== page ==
UT's Football Family Enjoys Spring Scrimmage At Neyland

Jones: Vols Got Plenty Of "Valuable Reps" In Wet Conditions

Saturday, March 29, 2014
Family portrait: Tennessee football players and family members pose after Saturday's scrimmage at Neyland Stadium.
Family portrait: Tennessee football players and family members pose after Saturday's scrimmage at Neyland Stadium.
- photo by Tennessee Athletics

KNOXVILLE, Tenn. -- The second scrimmage of the Tennessee spring season had everything Butch Jones could have asked for in simulating game-type conditions.

The surroundings of Neyland Stadium, a crowd in the stands and an occasional rain shower that gave the Vols an opportunity to run through situations in a variety of weather conditions.

A crowd of more than 300 gathered for “Family Day” and saw a scrimmage in Neyland that began in dry conditions that quickly turned wet.

It was a made-to-order situation for Jones.

"This is part of the growth and maturation of our football team and the ability to play in the elements," Jones said after the session that lasted a little under two hours. "We try to simulate throwing wet footballs by dunking them in a bucket, but you can never really simulate playing in the rain. I thought these were valuable reps in terms of taking handoffs and how you take care of the football; a tremendous teaching day."

It was particularly important for the four-way quarterback battle that continues to unfold on the practice field.

"It was a productive day. It was good to get out in the rain and work on ball security, throw in the rain and catch in the rain," said sophomore Joshua Dobbs, one of the four competing for the job. "It was a good day as a team and for me. It was a good day to grow, and it is always a good day to come out and play ball."

Senior Justin Worley also relished the experience of working in the elements, particularly with the newcomers on the offensive line.

"It's rough to play in the rain as a quarterback, but you have to push through it," Worley said. "Towards the end, center-to-quarterback exchanges weren't as crisp as we would have wanted them to be. It just comes with repetition. We had a couple of new guys in there. Ray Raulerson and Dylan Wiesman were in there, but we aren't comfortable with all three guys yet, but that just comes with reps."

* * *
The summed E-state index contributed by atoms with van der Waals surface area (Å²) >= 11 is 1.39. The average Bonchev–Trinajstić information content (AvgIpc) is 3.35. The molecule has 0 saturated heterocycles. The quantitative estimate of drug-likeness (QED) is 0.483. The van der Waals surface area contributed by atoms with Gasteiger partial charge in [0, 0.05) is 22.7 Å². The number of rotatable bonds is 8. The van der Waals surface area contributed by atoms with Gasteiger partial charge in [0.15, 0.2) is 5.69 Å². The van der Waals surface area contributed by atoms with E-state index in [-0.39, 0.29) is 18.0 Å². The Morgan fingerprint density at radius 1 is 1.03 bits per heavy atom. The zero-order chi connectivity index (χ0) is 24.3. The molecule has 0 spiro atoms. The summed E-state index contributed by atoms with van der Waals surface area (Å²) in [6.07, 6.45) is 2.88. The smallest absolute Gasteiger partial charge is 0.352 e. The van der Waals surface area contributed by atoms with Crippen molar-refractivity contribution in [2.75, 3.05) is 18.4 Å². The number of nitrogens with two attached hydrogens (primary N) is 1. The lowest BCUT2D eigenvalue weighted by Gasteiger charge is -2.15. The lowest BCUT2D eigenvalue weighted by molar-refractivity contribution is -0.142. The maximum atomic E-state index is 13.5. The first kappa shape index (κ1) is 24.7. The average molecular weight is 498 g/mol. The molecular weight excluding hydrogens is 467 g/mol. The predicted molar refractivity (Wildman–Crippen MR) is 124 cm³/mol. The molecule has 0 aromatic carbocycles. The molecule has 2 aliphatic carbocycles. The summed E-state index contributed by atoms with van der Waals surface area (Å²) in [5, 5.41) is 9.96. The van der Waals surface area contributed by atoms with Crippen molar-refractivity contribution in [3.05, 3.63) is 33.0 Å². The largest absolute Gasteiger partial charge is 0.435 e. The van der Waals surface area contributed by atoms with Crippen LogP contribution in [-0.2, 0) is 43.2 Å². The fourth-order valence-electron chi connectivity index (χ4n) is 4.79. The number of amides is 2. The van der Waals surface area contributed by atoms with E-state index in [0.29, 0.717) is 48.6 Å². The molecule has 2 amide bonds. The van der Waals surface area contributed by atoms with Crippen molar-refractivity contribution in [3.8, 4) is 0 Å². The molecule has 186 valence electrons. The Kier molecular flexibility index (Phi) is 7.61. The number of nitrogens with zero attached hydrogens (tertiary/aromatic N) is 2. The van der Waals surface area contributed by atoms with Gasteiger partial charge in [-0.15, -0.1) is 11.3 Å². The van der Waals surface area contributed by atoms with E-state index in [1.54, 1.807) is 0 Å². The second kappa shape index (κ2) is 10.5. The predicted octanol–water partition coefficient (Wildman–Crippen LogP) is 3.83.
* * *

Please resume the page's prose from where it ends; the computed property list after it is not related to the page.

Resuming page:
Beyond the elements, the scrimmage focused on situational work for in-game moments. A missed check-down in an overtime situation provided Jones with another teaching moment, on ball security in a specific overtime scenario.

"Every play is a teaching opportunity with this young football team," Jones said. "A lot of times when you're correcting one individual, you're correcting the entire football team, that's what teachers do. It was a great teaching opportunity at that moment of time for our quarterback position."

QUARTERBACK CHALLENGE CONTINUES

"We need an individual who can take care of the football and understand situational football," Jones said.

With the starting quarterback position still open, Dobbs, Ferguson, Nate Peterman and Worley are continuing to accept the challenge that Jones has given them.

Saturday's scrimmage in Neyland Stadium marked the eighth spring practice and each quarterback is recognizing the improvements they are making not only individually but also as a whole.

"Today, we were more crisp," Dobbs said. "With it being the second scrimmage, we were more used to coming out and playing. It was great to play in front of our families today who came from all around the country. It was another great day for us."

The competition this spring has strengthened the quarterbacks' bond. While vying for the No. 1 spot, they are also coaching each other as well, on and off the field.

"I think we have each challenged each other," said Worley. "We have all taken strides, and we are progressing and getting better each practice."

Each individual is progressing and Jones isn't the only one taking notice.

"I'm really happy with Joshua," said Peterman. "He is really starting to pick it up and I'm impressed with the play-making ability that he has."

"I've really been pleased so far with the play of all four quarterbacks," said Jones. "I'm very encouraged. I think we have a great competitive battle going there and it's an illustration- when you have competition at positions, every individual, if they're a great competitor, they improve. All four of these individuals are improving each and every day."

BULLOCK IMPRESSES UNDER PRESSURE

While the battle at quarterback has dominated spring drills, Jones is looking for someone to step forward kicking the football for the Vols. With the graduated Michael Palardy watching from the stands, Jones liked what he saw from sophomore George Bullock in a few pressure-packed situations.

"It was great to see George come out and play winning football," Jones said. "The mark of any good kicker is consistency in performance. He made some long field goals in some pressure type situations today. He got great height on the football so it was great to see that."

SOUND BITES

HEAD COACH BUTCH JONES

»(On the defense handling the tempo)